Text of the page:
Tips to Make the Holiday Season Tasty and Healthy

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Memories of our childhood can bring back fond emotions especially during the holiday season. We look forward to the taste that reminds us of the food we shared with our family over the years. More than likely just reading this brings back memories of favorite family recipes.

If you have made a resolution to incorporate a healthier lifestyle you might find it challenging not to blow your diet goals during this time of year. Some recipes we crave are loaded with fat, sugar, and salt as well as those extra calories we don’t need. Staying healthy is so vital to our wellbeing, it is worth the effort to discover ways to modify recipes for our families’ health. One tip to change up a recipe is to make one modification at a time. It is not difficult to make substitutions or alter an ingredient or even prepare the recipe in a different way.

Here are some ways to swap this for that: 

  • If the original recipe calls for dry bread crumbs substitute whole grain bread crumbs or oatmeal. Graduate to incorporate more whole grains for added fiber and nutrients in your diet.
  • In baking; if butter or shortening is called for, substitute applesauce, or prune puree for ½ of the butter, if oil is called for use ¼ less. Use Cooking spray to prevent sticking instead of butter or shortening. Use liquid oils more often than solid fats.
  • Decrease the amount of sugar added to recipes by ¼ without totally changing the flavor and texture of baked goods.
  • Use lower-sodium versions of canned meats and vegetables, buy canned fruits without added sugar, rinse canned vegetables to reduce sodium. Frozen vegetables and fruits with no sugar or salt added is a great money saver.
  • Use evaporated skim milk for cream.
  • Add beans to soups and stews for lean protein.
  • If the recipe calls for all-purpose flour try substituting ½ of the flour with whole wheat flour, however, add a little more liquid to your recipe.
  • For ground beef buy at least 93% lean ground beef or even better use lean ground turkey or chicken.
  • An easy fix to keep the same flavor profile is to replace creamed soups in your favorite casseroles to the reduced fat and low sodium cream soups.
  • Use mushrooms or any vegetables for ½ the meat. Add vegetables to everything. Vegetables are a key to good health and they add lots of fiber that will help fill you up.
  • Slowly reduce the amount of salt and experiment using herbs and spices with no added salt. Use a little salt while cooking and don’t add extra at the table.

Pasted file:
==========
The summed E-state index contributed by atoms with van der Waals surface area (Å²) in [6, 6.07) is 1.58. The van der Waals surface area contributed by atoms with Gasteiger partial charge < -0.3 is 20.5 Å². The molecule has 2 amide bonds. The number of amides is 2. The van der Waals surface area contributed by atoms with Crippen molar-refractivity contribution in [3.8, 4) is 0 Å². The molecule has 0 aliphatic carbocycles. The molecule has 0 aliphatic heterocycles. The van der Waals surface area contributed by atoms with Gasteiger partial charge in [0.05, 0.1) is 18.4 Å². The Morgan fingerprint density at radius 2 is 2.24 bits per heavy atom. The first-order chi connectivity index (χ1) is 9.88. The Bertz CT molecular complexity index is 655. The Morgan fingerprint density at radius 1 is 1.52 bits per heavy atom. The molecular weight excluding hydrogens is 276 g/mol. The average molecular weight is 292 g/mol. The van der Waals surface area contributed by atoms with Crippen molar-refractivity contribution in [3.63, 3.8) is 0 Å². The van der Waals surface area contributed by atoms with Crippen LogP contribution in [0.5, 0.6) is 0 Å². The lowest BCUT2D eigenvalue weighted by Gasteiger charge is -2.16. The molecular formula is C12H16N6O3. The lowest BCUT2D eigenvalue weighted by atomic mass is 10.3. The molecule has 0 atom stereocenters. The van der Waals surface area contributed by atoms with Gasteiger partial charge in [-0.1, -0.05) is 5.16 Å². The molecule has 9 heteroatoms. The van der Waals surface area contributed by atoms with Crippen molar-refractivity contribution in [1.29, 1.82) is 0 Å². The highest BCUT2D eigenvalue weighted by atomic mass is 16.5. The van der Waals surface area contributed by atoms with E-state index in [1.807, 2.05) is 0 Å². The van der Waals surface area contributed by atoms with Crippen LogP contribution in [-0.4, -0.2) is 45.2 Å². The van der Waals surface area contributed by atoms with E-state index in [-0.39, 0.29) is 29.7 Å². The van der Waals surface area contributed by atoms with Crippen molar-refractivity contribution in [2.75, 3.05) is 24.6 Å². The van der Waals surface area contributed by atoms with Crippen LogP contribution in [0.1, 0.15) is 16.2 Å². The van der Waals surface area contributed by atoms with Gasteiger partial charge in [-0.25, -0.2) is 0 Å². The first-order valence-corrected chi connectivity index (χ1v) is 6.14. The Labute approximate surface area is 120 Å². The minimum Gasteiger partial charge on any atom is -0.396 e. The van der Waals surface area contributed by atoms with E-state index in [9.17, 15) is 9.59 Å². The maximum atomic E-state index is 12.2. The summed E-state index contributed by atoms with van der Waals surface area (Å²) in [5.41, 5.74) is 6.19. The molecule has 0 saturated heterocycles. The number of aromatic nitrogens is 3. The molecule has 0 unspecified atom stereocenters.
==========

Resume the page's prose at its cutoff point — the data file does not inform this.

• A great substitution for sour cream is low-fat sour cream or non-fat Greek yogurt.
  • If you drink whole milk slowly change to 2% then maybe 1%. Your taste changes after a while and you will not notice the difference as much. There is no difference in the amount of calcium from whole, reduced-fat, or skim milk. If that is too much of a challenge, reduce the amount of fat you get from other animal products to help decrease the amount of saturated fat in your diet.
  • Add liquid oils like olive oil and nuts and seeds to get beneficial fats. This helps keep you satisfied, watch your portion size.
  • Use ½ the amount of oil to sauté. Bake, roast, grill, or air fry instead of frying in heavy oil.

When you make small healthy changes over time you benefit from the added fiber and nutrients your body needs to stay healthy. Reducing sugar, fat, and sodium helps prevent developing chronic diseases later in life or can help your body manage an existing chronic condition. Staying physically active can also be challenging this time of year, but as science has proven this is also a major key for staying healthy.

Who knows, you may develop a new family favorite recipe or make the original better than before. Healthier versions of family recipes are a good way to start a new family tradition that your family will appreciate and remember for years to come.

To learn more ways to incorporate healthier ingredients into your recipes, contact Rhonda Church at the North Carolina Cooperative Extension, Ashe County Center at 336-846-5850. Join her in the Expanded Food and Nutrition Education Program, EFNEP. You will also learn tips on how to keep foods safe to eat, how to shop and save money at the grocery store, feeding children and picky eaters, and learn how to prepare quick healthy meals in a fun casual cooking class the whole family will enjoy.